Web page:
Sunday, January 27, 2013

L'Auberge Carmel - Monte Verde & Seventh

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The L'Auberge Carmel, a Relais & Chateaux hotel, began life at it's present location on Monte Verde and Seventh in 1929 as Carmel's first apartment building, Sundial Court Apartments.


In 2003 the Sundial Lodge was sold
to the Auberge Carmel partnership. 
Where the focal point continued to be the brick courtyard. 
The Auberge manager at the time, David Fink (now CEO), told the Pine Cone that, "the Sundial has the potential to become a luxury boutique hotel." And that is exactly what happened.


In 2004, the hotel was completely restored,
reconfiguring all of the 20 guest rooms,
the entrance and landscaping. 

 At the same time keeping the old-world charm,
combining modern amenities with the quaintness
of the original coved plaster walls,
French windows and antique doorknobs.
In 2007 and 2011 L'Aurberge Carmel received the Travel + Leisure's World's Best Hotel Award.  Responding to their 2011 award, managing partner David Fink said, "We are very honored to be chosen...We aspire to deliver a near perfect guest experience and it's so gratifying that
our guests have responded so positively."
Last year L'Auberge underwent another refurbishment.  This time a $1 million dollar upgrade. The hotel remained open throughout the renovation by working on one section at a time. January 2013 is the big reveal.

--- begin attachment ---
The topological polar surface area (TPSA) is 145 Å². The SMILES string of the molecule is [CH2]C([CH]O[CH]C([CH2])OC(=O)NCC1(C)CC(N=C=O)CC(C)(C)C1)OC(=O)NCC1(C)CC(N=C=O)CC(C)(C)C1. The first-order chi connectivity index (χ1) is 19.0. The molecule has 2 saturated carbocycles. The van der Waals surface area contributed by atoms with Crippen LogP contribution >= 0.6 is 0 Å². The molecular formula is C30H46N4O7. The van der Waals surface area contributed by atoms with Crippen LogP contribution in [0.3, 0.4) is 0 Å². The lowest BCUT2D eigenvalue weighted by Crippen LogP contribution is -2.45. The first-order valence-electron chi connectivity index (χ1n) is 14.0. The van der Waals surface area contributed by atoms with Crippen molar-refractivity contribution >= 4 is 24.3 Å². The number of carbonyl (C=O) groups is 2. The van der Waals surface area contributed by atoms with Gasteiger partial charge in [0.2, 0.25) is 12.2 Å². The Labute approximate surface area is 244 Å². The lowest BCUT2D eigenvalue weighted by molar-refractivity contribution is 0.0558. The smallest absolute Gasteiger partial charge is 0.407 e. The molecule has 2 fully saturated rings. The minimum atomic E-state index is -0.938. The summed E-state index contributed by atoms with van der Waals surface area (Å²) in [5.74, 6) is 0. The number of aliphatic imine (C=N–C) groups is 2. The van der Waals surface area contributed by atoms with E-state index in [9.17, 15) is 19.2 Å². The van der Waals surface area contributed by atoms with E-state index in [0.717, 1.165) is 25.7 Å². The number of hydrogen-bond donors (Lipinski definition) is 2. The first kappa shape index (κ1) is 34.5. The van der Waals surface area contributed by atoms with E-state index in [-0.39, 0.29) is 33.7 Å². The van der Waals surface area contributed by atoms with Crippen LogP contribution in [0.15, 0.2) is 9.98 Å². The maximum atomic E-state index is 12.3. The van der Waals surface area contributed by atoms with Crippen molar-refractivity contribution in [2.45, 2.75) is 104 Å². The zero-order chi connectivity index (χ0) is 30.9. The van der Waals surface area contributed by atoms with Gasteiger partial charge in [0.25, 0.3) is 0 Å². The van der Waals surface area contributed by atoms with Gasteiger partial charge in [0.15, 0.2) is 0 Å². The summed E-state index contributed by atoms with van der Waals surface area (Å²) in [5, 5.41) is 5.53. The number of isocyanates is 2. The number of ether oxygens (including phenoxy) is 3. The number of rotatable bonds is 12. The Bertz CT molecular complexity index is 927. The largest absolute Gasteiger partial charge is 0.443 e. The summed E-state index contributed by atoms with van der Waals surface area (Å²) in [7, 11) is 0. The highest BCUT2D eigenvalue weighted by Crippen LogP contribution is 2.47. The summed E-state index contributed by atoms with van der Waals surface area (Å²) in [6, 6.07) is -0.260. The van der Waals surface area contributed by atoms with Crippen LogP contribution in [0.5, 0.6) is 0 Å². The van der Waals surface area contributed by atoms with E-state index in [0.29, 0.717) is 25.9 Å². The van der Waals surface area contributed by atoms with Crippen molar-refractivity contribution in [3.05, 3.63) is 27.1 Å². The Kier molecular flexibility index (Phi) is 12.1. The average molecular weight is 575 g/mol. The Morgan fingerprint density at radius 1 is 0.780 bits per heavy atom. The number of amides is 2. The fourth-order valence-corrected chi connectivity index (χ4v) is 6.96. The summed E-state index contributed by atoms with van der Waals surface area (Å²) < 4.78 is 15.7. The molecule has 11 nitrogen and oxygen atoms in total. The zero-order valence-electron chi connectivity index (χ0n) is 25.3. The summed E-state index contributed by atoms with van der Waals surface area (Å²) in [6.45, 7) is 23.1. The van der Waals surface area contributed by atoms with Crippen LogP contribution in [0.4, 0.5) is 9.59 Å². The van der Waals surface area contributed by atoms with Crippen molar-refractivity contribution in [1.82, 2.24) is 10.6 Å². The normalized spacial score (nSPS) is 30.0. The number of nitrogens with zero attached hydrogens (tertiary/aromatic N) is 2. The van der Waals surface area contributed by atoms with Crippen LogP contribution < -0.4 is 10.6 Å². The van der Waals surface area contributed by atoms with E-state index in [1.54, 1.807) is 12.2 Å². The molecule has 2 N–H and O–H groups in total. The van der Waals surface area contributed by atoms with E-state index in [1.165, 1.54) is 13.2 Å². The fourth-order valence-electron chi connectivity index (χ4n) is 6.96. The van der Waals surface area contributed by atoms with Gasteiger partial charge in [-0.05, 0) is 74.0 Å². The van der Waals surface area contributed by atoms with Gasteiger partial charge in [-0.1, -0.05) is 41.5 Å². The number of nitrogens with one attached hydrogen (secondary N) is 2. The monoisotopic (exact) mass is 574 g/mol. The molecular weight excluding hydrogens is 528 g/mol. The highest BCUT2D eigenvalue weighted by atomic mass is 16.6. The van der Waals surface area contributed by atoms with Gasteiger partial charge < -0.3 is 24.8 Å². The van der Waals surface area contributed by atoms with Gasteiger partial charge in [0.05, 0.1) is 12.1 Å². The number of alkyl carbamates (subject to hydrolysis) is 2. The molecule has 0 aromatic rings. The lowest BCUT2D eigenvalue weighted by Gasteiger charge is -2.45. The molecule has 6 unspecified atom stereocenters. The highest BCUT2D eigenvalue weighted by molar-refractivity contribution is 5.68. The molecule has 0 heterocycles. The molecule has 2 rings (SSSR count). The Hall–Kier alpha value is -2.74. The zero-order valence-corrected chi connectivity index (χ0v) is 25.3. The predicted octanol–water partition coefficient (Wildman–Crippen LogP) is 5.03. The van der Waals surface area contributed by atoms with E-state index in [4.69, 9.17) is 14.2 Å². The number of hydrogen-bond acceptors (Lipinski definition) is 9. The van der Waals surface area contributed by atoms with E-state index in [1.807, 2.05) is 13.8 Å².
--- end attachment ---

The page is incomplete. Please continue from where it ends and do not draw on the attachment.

Every Friday of January from 4 to 5PM,
L'Auberge was open to the general public.


In the lobby next to the roaring fireplace
Champaign flowed freely.


Locals and hotel guests mingled with George Nagata
the hotel manager, his staff and Aubergine Restaurant chef.


Delicious light bites were prepared
in an immaculate kitchen,


 and served while we strolled through the lush courtyard,

to view five of the 20 newly remodeled rooms. 

Rooms 9, 12 and 29, are
Premium Peek Ocean View Kings
ranging in size from 300 to 425 square feet.
9 and 29 are located on the courtyard level. 
All the guest rooms have a walk-in shower,
vanity, flat-screen TV,
ipod music system, recessed lighting
and radiant floor heating in the bathrooms.

Room 29 has a freestanding tub,
while room 9 and inset tub.
Room 12 located on the third floor,

has an ample sized shower and inset tub.
Each of the "Peek Ocean View" rooms has a
peek of the ocean through their sitting area window.
Room 19 is the Deluxe Courtyard King,
with approximately 350 square feet,

and a full view of the courtyard from the sitting area.

The bathroom features a copper sink
and free-standing soaking tub with copper fixtures.

Room 11, the Standard Courtyard King room,
is approximately 325 square feet,
  with king bed,
 large bathroom with shower,
a luxurious inset bath tub and
the front door opens onto the flower-filled courtyard.
Next on our tour are the kitchen,


pantry and prep areas for the hotel restaurant Aubergine.
 They are immaculate, everything has its place
and nothing is out of place.

The Aubergine showcases Chef de Cuisine Justin Cogley and Executive Pastry Chef Ron Medoza.  Their cuisine was awarded as Aubergine was voted Fifth best in San Francisco and the Bay Area by Zagat in 2012.